On December 16, the FDA decided to permanently waive the requirement that mifepristone, the first drug in a two-drug regimen taken for medical abortion, must be administered in person by a healthcare professional. Now people can receive abortion pills in the mail. It comes after the agency said in April that it would temporarily stop enforcing the requirement – set out in the drug’s Risk Evaluation and Mitigation Strategy (REMS) guidelines – for the rest. of the COVID-19 pandemic. However, there are still limitations depending on where you live.
How We Got Here: FDA Permanently Allows Abortion Pills in the Mail
Director of the FDA’s Center for Drug Evaluation and Research, Patrizia Cavazzoni, MD, wrote in a letter posted on the American Civil Liberties Union (ACLU) website that the FDA has concluded that REMS should be amended to “minimizing the burden on health care delivery of complying with REMS and ensuring that the benefits of the drug outweigh the risks.
Prior to the April interim ruling, the Center for Drug Evaluation and Research had assessed telemedicine abortion studies to determine the risk factor for medical abortion by mail during the pandemic. He felt that the studies did not show an increase in safety issues, the FDA Acting Commissioner Janet Woodcock, MD, said in her own letter at the time. The April ruling had offset a January Supreme Court decision to keep the distribution restriction in place.
Colleen McNicholas, DO, an obstetrician and chief medical officer for Planned Parenthood of the St. Louis and Southwest Missouri Area, told POPSUGAR in April that, previously, if you had to take the first medication at the health center or doctor’s office or you could instead pick it up and then just take it home with you was entirely up to state law. Ahead, learn more about medical abortions.
How do abortion pills work?
The FDA first approved mifepristone, known as Mifeprex, in 2000, and it’s ordered, prescribed, and dispensed by a trained healthcare professional for up to 70 days — or up to 77 days in some case – of pregnancy; the FDA’s decision now means mifepristone can be distributed specifically by mail in states without limitations (more on that later). Then, as approved by the FDA, a different pill, misoprostol, is taken 24-48 hours after taking Mifeprex at your location of choice, which means it can be taken at home.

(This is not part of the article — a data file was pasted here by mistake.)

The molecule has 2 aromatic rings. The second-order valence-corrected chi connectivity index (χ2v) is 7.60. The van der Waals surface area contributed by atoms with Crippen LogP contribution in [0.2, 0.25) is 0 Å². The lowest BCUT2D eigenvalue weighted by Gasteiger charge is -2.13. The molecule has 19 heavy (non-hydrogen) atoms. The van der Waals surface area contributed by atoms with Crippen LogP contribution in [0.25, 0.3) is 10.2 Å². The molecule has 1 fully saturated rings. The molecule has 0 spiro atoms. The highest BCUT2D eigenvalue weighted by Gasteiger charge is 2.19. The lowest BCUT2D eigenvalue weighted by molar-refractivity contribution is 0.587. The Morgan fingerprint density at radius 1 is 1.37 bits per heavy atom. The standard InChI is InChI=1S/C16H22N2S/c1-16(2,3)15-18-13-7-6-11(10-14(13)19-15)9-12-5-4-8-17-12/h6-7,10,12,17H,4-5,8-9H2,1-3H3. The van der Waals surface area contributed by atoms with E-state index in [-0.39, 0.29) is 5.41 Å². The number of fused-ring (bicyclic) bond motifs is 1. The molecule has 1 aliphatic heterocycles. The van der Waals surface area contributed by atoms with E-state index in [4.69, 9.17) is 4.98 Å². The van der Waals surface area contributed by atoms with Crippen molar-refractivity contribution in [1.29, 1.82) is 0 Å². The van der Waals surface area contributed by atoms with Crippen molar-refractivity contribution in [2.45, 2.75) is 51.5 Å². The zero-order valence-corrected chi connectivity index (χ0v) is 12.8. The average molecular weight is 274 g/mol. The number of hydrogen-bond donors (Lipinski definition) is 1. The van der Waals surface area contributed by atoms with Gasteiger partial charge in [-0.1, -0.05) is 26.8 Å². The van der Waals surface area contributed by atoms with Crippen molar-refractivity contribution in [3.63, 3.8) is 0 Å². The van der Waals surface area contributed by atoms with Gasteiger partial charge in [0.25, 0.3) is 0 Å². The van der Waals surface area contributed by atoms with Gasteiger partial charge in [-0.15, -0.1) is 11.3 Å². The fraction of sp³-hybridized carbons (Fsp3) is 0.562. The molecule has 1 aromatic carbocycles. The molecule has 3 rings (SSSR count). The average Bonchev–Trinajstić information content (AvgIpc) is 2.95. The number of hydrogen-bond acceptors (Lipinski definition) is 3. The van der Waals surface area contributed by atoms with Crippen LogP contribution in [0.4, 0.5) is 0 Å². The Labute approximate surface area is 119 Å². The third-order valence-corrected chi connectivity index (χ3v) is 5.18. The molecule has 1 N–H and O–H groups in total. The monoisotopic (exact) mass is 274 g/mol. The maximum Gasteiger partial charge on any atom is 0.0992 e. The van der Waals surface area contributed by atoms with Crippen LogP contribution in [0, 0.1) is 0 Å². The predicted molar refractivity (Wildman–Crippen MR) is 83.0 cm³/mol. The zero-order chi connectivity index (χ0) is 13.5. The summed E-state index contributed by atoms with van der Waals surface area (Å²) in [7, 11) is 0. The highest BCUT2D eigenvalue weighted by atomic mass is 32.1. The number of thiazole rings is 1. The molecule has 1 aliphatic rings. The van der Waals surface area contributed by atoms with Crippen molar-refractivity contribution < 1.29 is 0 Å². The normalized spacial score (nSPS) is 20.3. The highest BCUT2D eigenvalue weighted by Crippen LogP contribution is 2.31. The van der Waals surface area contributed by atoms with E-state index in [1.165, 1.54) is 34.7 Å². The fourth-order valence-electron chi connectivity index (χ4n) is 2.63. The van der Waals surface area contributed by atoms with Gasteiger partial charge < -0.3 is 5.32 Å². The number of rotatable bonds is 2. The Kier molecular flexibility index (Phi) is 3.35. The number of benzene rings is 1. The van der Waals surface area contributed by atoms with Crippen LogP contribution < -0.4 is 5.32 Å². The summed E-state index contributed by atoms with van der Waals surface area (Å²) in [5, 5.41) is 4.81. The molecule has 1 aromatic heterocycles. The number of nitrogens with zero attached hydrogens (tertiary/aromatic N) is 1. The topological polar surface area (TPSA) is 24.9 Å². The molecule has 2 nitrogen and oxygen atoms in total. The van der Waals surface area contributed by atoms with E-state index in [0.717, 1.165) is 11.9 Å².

How you qualify for a medicated abortion pill will depend on where you live, but in terms of gestation, Dr. McNicholas explained, the FDA has approved the drug for up to 70 days gestation, and the medical community has since developed and supported use for up to 77 days. days.
Dr McNicholas said mifepristone prevents a pregnancy from progressing because it blocks progesterone, one of the hormones that keeps pregnancy going in the womb. The misoprostol then causes the uterus to contract and result in cramping and bleeding that push out the pregnancy tissue, which usually begins within one to four hours. According to the National Planned Parenthood website, a person may also experience the following side effects:
Nausea and light bleeding may start after taking mifepristone, although this is not common. The expulsion of pregnancy tissue can usually last five hours or more, and the cramps can persist for a few days. Planned Parenthood noted that if you don’t have any bleeding within 24 hours of taking misoprostol, you should call your doctor. You’ll have a follow-up appointment a week or two after the medical abortion, which Melissa Grant, COO of abortion and reproductive health services provider Carafem, told POPSUGAR can happen virtually (after checking the symptoms, providers may later ask you to take a home pregnancy test to confirm a negative test result).
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How effective are the abortion pills?
According to Planned Parenthood, if you’re eight weeks pregnant or less, a medical abortion works about 94 to 98 percent of the time. For people between 10 and 11 weeks pregnant, it is about 87% effective. Although rare, if the abortion doesn’t work and you’re still pregnant, you may need additional medication or in-clinic intervention. Complications of medical abortion are also rare, but can include pregnancy tissue left in the uterus, infection, allergic reaction, blood clots in the uterus, and excessive bleeding. Call your doctor if you feel sick more than 24 hours after taking misoprostol.